When thinking about fusing video and social media, YouTube is normally the first thing that pops into your head, and with good reason. The site offers original content (see Afro ninja) along with full movies that have made their way online. Facebook, however, seems to be emerging as a possible new launch site for videos and could be a better option in the future when compared to YouTube.
Just this week, Absolut Vodka jumped on the bandwagon by teaming up with Jay-Z for a documentary about the rapper that was set to debut on Absolut’s fan page. The price for admission was becoming a fan of Abolut Vodka on Facebook and, of course, your friends seeing that you have become a fan of an alcohol brand on a social media site.
The embodiment of a true social screening comes in the documentary “Earth Days”. The film documents the American environmental movement from the 1950’s to the first Earth Day in 1970. After making the rounds at the Sundance Film Festival, it will debut on Facebook on April 11, 2010. The date of the film’s release also happens to be 11 days before Earth Day. In those 11 days, you could choose to spread your new found earth saving knowledge via social media. Unlike the Absolut/Jay-Z, where there’s more pointless promotion than social media, “Earth Days” executive producer Mark Samels and director Robert Stone will be interacting with users while the film takes place. Participating in the discussion will be as simple as posting a question on the wall.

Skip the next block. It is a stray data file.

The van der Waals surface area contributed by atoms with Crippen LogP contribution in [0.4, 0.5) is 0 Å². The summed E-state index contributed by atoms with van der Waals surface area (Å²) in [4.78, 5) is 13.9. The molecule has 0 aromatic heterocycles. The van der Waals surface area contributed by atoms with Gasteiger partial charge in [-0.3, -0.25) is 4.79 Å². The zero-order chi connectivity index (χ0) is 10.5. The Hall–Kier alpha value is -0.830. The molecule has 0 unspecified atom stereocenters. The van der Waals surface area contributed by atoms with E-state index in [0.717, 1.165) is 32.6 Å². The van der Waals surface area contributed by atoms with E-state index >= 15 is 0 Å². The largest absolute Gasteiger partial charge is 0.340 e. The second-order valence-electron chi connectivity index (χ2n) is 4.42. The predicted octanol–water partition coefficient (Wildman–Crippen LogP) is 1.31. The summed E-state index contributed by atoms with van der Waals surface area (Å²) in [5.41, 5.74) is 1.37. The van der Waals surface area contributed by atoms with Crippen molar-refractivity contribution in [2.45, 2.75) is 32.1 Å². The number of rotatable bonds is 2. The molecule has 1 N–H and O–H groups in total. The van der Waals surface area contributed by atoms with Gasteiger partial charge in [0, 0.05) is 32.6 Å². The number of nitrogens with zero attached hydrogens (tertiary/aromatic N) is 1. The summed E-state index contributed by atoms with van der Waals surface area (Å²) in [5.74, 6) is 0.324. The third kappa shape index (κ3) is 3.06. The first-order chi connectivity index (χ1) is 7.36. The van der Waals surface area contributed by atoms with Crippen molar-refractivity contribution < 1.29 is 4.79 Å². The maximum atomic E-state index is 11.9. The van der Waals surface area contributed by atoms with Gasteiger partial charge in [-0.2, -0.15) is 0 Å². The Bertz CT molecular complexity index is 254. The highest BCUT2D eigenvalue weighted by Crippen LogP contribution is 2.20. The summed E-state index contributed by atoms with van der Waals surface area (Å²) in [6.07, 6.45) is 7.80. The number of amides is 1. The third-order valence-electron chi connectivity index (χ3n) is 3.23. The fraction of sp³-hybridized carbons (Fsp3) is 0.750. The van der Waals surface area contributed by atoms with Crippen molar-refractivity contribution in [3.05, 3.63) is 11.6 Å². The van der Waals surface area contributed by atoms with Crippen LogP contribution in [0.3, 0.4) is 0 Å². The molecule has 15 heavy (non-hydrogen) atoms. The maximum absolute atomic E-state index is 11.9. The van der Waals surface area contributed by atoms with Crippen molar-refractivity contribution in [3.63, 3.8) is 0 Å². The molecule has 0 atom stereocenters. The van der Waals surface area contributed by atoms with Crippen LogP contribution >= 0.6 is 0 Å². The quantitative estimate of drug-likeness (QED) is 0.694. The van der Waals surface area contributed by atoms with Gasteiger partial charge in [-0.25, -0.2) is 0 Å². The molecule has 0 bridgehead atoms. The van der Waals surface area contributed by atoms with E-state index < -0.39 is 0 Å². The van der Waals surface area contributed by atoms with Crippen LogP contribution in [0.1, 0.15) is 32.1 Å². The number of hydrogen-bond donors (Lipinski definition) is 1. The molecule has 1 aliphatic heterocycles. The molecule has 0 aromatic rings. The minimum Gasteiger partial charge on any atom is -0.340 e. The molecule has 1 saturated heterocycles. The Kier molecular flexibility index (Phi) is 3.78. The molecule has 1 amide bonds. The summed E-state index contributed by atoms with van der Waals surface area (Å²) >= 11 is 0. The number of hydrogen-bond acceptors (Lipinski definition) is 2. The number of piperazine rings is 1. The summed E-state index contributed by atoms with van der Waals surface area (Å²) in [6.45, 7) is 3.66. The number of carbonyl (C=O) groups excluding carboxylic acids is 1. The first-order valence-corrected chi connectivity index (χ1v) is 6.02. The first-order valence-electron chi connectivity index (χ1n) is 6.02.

Also with “Earth Days” debut on Facebook, there is hope it will bring in traffic to PBS. On April 19th, PBS will present the film on their television channel. PBS hopes that the buzz from the Facebook viewing will trickle down and help the network boost viewership. Imagine that – social media helping to bring viewers to a Â television channel. Who would’ve ever thunk it?
In the end, “Earth Days” is nowhere close to being a ground breaking, awe inspiring film and, for the most part, it focuses on a lesser known holiday. But these Â social screenings could be a step in the right direction by mixing community and multimedia.Â Music videos, movies, and video game trailers could use Facebook as a tool to get instant feedback while allowing users to interact with producers and content developers on a less daunting level. Research from Chitika shows about 9% of users on Facebook gravitate towards entertainment while on the site, andvif social screenings start to catch on, those numbers will rise indefinitely. Keep your fingers crossed.